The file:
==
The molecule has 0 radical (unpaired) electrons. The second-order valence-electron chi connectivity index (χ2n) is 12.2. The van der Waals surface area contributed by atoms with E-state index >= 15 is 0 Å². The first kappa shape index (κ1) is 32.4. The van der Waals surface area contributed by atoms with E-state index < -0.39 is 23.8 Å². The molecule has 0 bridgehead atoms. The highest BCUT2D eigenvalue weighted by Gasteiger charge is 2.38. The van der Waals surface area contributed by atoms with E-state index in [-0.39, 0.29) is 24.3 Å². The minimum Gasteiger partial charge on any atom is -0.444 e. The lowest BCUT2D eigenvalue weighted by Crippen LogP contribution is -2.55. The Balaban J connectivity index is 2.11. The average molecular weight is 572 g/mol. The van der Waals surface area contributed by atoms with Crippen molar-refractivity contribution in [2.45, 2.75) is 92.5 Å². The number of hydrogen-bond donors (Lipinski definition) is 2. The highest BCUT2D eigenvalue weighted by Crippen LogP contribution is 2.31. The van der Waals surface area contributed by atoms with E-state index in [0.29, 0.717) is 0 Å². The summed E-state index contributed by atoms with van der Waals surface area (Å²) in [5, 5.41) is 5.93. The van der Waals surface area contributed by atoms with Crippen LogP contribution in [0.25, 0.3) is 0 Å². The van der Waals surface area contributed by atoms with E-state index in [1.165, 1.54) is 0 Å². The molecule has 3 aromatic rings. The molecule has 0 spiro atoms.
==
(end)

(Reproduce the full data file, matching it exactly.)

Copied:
The molecule has 0 radical (unpaired) electrons. The second-order valence-electron chi connectivity index (χ2n) is 12.2. The van der Waals surface area contributed by atoms with E-state index >= 15 is 0 Å². The first kappa shape index (κ1) is 32.4. The van der Waals surface area contributed by atoms with E-state index < -0.39 is 23.8 Å². The molecule has 0 bridgehead atoms. The highest BCUT2D eigenvalue weighted by Gasteiger charge is 2.38. The van der Waals surface area contributed by atoms with E-state index in [-0.39, 0.29) is 24.3 Å². The minimum Gasteiger partial charge on any atom is -0.444 e. The lowest BCUT2D eigenvalue weighted by Crippen LogP contribution is -2.55. The Balaban J connectivity index is 2.11. The average molecular weight is 572 g/mol. The van der Waals surface area contributed by atoms with Crippen molar-refractivity contribution in [2.45, 2.75) is 92.5 Å². The number of hydrogen-bond donors (Lipinski definition) is 2. The highest BCUT2D eigenvalue weighted by Crippen LogP contribution is 2.31. The van der Waals surface area contributed by atoms with E-state index in [0.29, 0.717) is 0 Å². The summed E-state index contributed by atoms with van der Waals surface area (Å²) in [5, 5.41) is 5.93. The van der Waals surface area contributed by atoms with Crippen LogP contribution in [0.25, 0.3) is 0 Å². The van der Waals surface area contributed by atoms with E-state index in [1.165, 1.54) is 0 Å². The molecule has 3 aromatic rings. The molecule has 0 spiro atoms.